Something to think about: results and discussion sections are often combined in chemical journals. In that case, each result is presented and then its relevance is explained. If you are writing a results section alone, you should only present, not interpret, your results. For example, a statement like, "The UV-Vis spectrum of the complex showed a peak at 291 nm" is a statement of your numerical result and is appropriate for a results section. A statement like, "The peak at 291 nm indicates that the complex changed conformation" is interpretive and belongs in a discussion section.
Your conclusion should contain a brief summary of the paper and must state important results (e.g. yield of product) and assess the research with respect to the purpose. This section may be combined with the discussion section; that is, the last paragraph of the discussion section may act as a conclusion.
In the reference section you must list all non-original sources used in the paper in the order in which they appear with the appropriate number. Citations should be made according to the format of the journal to which you will submit your paper. For a Swarthmore class, the Journal of the American Chemical Society format is appropriate. Unlike other disciplines, citations in a chemistry paper are usually not in-text or parenthetical, but incorporated using superscripts as at the end of this sentence.1 It is sometimes appropriate in a discussion section to refer to other researchers by name and end the sentence with a reference. For example, "Khmelnitksy, et al. found that trypsin denatures in 2-propanol."2
Chemistry papers should be written in passive voice (unless you receive other instructions from your professor).
Abbreviations or acronyms must be explained the first time they are used.
Figures, graphs, and tables must be titled and referenced in the text.
References (including textbooks and lab manuals) must be cited and numbered consecutively with the superscript number corresponding to that reference in the reference section of the paper. The use of superscript suffices as the mode of reference because it eliminates the need for in-text citations and footnotes.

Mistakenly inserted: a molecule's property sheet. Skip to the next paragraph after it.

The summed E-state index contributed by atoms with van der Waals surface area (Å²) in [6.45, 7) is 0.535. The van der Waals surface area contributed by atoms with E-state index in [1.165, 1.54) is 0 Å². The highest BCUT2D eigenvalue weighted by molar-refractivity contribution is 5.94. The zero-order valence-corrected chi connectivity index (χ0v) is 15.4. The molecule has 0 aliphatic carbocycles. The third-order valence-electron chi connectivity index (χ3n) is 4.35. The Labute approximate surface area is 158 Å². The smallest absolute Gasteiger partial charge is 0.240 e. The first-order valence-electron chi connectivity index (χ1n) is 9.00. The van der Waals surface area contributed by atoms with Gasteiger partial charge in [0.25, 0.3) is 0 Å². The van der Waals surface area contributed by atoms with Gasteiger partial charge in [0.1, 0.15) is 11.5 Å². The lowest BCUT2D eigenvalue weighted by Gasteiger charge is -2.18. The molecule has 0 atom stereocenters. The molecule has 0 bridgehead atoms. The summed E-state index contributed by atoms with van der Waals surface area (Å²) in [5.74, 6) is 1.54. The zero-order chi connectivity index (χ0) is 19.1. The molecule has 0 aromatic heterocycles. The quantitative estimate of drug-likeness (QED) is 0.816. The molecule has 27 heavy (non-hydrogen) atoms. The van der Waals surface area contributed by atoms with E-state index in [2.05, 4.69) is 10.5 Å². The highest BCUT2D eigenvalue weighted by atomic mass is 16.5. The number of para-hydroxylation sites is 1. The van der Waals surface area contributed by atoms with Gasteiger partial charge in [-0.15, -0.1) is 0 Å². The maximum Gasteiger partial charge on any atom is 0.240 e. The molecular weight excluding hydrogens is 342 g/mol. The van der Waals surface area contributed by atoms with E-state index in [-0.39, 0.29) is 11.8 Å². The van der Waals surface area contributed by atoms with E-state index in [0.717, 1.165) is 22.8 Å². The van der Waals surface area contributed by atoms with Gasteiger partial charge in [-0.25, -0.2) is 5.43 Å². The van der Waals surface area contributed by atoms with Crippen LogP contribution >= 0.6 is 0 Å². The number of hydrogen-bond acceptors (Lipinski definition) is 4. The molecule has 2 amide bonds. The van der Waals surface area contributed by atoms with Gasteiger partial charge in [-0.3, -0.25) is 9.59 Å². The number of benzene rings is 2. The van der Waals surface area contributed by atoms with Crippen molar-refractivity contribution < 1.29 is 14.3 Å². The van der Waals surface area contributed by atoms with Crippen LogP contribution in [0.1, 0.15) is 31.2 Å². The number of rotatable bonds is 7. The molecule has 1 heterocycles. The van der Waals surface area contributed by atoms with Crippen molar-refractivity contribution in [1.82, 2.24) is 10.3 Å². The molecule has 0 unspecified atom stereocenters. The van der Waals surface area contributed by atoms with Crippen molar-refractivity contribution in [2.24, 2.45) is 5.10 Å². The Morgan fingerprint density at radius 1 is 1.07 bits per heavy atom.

I. Organization: As for all lab reports, chemistry reports are very structured and must be highly organized in a logical way. Organization of results is especially important. Your results and discussion sections, as well as tables and figures, should be organized in a way that leads the reader to draw the same conclusion that you did based on your data. Don't just tack on a graph at the end of the paper or arbitrarily put your results into a table. Think about how you can use tables to make comparisons between your data and literature or reference values. Think about the format of your tables and the chronology of your results section. How can you present your results so that the reader is already convinced of your conclusion before you explicitly state it?
II. Repetition: If you've already said it once, or it's already been published somewhere else, don't say it again. You can refer to other parts of your paper instead of repeating explanations or facts. If you've already written an experimental methods section, you've already explained your procedure; there is no need to provide procedural details again when you talk about results. If the procedure you used came from a published article, provide a short summary, explain any alterations, and then give the citation. Also, if you explain someone else's experimental results in the introduction, it is acceptable to write statements like, "As discussed above, Khmelnitsky, et al. found contradictory results" in your results section. Journals have page limits. Repetitious or unnecessary words or figures are unwelcome.
III. Distraction: Remember that the whole point of writing a chemistry paper is to present results and prove your conclusion based on those results. There are a lot of numbers, facts, and procedure information that you can easily get bogged down by. Just remember that ultimately you have to convince the reader that your conclusion is accurate. If you feel overwhelmed by the amount of information you have to include, try making a flow chart that shows the logical progression of your procedure. Or create your figures and tables first, and then use them as an outline or guide to write your results section. Take a look at published articles to get a sense of how others organize papers and what kinds of phrases and sentence structure are useful and accepted.
Courses Taught: General Chemistry, Organic I and II laboratories
Particular stylistic issues you should keep in mind:
"Write as concisely as possible. Know the meanings of the words you use and choose the best word for your purpose."
Grammar/spelling and word choice pet peeves:
Using "this" and "that' as undefined pronouns
Using "so" without "that" or "as"
Misspelling of terms that are presented in the manual